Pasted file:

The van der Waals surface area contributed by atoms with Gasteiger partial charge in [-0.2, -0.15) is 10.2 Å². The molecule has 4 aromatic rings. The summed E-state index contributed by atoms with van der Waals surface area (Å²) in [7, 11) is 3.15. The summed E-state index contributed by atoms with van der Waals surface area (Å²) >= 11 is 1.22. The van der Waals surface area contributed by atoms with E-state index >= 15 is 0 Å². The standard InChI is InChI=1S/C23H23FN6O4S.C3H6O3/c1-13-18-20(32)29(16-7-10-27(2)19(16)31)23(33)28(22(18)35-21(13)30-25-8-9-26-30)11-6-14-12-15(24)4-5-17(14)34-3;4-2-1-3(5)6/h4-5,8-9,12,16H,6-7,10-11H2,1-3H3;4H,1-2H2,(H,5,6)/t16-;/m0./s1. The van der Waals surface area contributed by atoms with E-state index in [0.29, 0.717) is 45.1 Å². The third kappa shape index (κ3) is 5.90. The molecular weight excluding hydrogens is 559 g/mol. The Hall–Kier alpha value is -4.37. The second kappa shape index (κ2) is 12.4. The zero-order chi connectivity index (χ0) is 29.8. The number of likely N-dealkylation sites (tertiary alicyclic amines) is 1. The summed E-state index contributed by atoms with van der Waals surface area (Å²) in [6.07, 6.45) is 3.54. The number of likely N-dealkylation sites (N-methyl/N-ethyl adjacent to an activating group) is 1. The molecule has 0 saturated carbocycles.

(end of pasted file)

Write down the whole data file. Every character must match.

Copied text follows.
The van der Waals surface area contributed by atoms with Gasteiger partial charge in [-0.2, -0.15) is 10.2 Å². The molecule has 4 aromatic rings. The summed E-state index contributed by atoms with van der Waals surface area (Å²) in [7, 11) is 3.15. The summed E-state index contributed by atoms with van der Waals surface area (Å²) >= 11 is 1.22. The van der Waals surface area contributed by atoms with E-state index >= 15 is 0 Å². The standard InChI is InChI=1S/C23H23FN6O4S.C3H6O3/c1-13-18-20(32)29(16-7-10-27(2)19(16)31)23(33)28(22(18)35-21(13)30-25-8-9-26-30)11-6-14-12-15(24)4-5-17(14)34-3;4-2-1-3(5)6/h4-5,8-9,12,16H,6-7,10-11H2,1-3H3;4H,1-2H2,(H,5,6)/t16-;/m0./s1. The van der Waals surface area contributed by atoms with E-state index in [0.29, 0.717) is 45.1 Å². The third kappa shape index (κ3) is 5.90. The molecular weight excluding hydrogens is 559 g/mol. The Hall–Kier alpha value is -4.37. The second kappa shape index (κ2) is 12.4. The zero-order chi connectivity index (χ0) is 29.8. The number of likely N-dealkylation sites (tertiary alicyclic amines) is 1. The summed E-state index contributed by atoms with van der Waals surface area (Å²) in [6.07, 6.45) is 3.54. The number of likely N-dealkylation sites (N-methyl/N-ethyl adjacent to an activating group) is 1. The molecule has 0 saturated carbocycles.